Boston, according to the tour book and travel guide, is a city of startling contrasts: stately historic landmarks and compact contemporary condominiums, old architecture beside modern designs, and liberal college students among traditional Yankees.
Yet few guides, if any, contrast the status of people in Boston. In and around Boston Common, homeless beggars, dirty and ragged, walk the same streets as fashionably dressed corporate employees. Jackets and ties pass grubby T-shirts. Nylon stockings and high heels walk past sockless feet in beat-up sneakers. The wealthy or middle-class people don't so much as glance at the scenes of destitution around them; the images of poverty and despair are just part of city life.
On the subway, most folks appear as interested in life as fish are in the barren desert. They stare at some invisible point in front of them, oblivious of who enters or leaves.
For many Bostonians, the T is preferable to the automobile. No wonder , traffic in Boston is notorious; every driver's nightmare. Heedless of pedestrians and angry with each other, Boston drivers barely manage to honk, swerve, race and otherwise maneuver through the maze of narrow roads, one-way streets and steep hills.
These were my thoughts as I travelled through Boston one day. Crime and violence, poverty and homelessness, apathy are almost everywhere , enough to crack my youthful idealism. Riding on the public trolley, I wondered how I would survive on my own in the "real world." Suddenly the trolley stopped and people boarded. I noticed a young man in colorful shorts and shirt stand up. Instead of leaving as I thought he would, he casually stepped aside to let a pregnant woman sit down. That struck me as a thoughtful act in a time when consideration for others is more preached than practiced.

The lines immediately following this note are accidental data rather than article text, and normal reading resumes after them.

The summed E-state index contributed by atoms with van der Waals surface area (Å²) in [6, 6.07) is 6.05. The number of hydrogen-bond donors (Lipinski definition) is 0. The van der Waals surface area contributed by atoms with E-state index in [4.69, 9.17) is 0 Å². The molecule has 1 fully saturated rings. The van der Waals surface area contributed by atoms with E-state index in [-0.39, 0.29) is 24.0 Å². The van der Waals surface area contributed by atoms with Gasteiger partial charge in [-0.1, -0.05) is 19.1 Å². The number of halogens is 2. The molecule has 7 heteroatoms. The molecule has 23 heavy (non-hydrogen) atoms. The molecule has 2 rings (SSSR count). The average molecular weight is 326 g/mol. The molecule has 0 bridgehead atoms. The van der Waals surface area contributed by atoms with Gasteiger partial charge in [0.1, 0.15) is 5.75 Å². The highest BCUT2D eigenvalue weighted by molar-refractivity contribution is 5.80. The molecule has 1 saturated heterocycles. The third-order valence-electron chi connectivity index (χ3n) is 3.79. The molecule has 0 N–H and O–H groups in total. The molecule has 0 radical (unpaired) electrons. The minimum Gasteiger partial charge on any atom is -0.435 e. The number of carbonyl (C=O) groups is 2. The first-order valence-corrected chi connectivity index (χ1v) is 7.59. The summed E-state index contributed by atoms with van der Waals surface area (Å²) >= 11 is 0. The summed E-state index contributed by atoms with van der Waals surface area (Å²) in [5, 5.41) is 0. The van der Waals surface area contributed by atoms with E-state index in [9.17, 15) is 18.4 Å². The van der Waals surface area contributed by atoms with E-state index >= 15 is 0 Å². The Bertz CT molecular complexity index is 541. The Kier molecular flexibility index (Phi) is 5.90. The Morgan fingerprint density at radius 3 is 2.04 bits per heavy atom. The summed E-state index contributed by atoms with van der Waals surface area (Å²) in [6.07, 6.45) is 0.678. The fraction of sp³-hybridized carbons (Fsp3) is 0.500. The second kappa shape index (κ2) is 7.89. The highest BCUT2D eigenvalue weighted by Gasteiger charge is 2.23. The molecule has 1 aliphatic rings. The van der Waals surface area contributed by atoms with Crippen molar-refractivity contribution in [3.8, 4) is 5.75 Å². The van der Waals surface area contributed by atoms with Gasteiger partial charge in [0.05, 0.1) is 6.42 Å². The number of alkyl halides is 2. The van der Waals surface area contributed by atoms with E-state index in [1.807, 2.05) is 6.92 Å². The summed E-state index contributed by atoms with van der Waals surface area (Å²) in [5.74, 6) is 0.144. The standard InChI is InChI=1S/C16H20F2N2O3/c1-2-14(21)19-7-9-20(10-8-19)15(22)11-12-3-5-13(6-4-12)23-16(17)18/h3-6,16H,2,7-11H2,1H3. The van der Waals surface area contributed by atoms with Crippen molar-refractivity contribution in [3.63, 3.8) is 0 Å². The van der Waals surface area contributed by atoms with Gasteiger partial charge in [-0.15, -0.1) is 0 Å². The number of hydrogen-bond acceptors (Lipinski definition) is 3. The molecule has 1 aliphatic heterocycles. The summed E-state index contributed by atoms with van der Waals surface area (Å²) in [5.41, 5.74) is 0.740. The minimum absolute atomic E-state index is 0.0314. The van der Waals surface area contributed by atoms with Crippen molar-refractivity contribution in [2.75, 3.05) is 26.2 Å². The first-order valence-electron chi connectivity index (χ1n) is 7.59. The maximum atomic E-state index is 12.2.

Strolling near downtown Boston later that day, I glimpsed a bearded white man dash across a busy street. I watched him go up to a young black woman with two powerless legs in a wheelchair. He reached behind the wheelchair, swiftly picked up a white package that was on the ground, handed it to her and dashed back across the street after briefly acknowledging her thanks. Wow, I thought, what a nice thing to do.
Large bustling cities have a way of shattering dreams and deteriorating good will among their citizens. People often build walls around themselves for protection against the hardships of life. Stretch out your hand to help someone in need and you just might be pulled out of your self-made shelter into the common house of humanity. The cruelty of some individuals and the utter humiliation of others only frighten you into retreating deeper into your shelter.
These two incidents of charity restored my hope in the goodness of people and patched my cracked idealism. It's so simple to be free of our walls , look beyond gender, color and physical capabilities and recognize the universal dignity that belongs to every human being. Although it's not easy to do, it can be done if we choose to do it.
So maybe life stinks sometimes. Maybe all our dreams don't come true. Maybe people are selfish sometimes. Maybe we're safer looking to just our own interests. But kindness never hurt anyone, except ourselves , if we think that way. n
This piece has been published in Teen Ink’s monthly print magazine.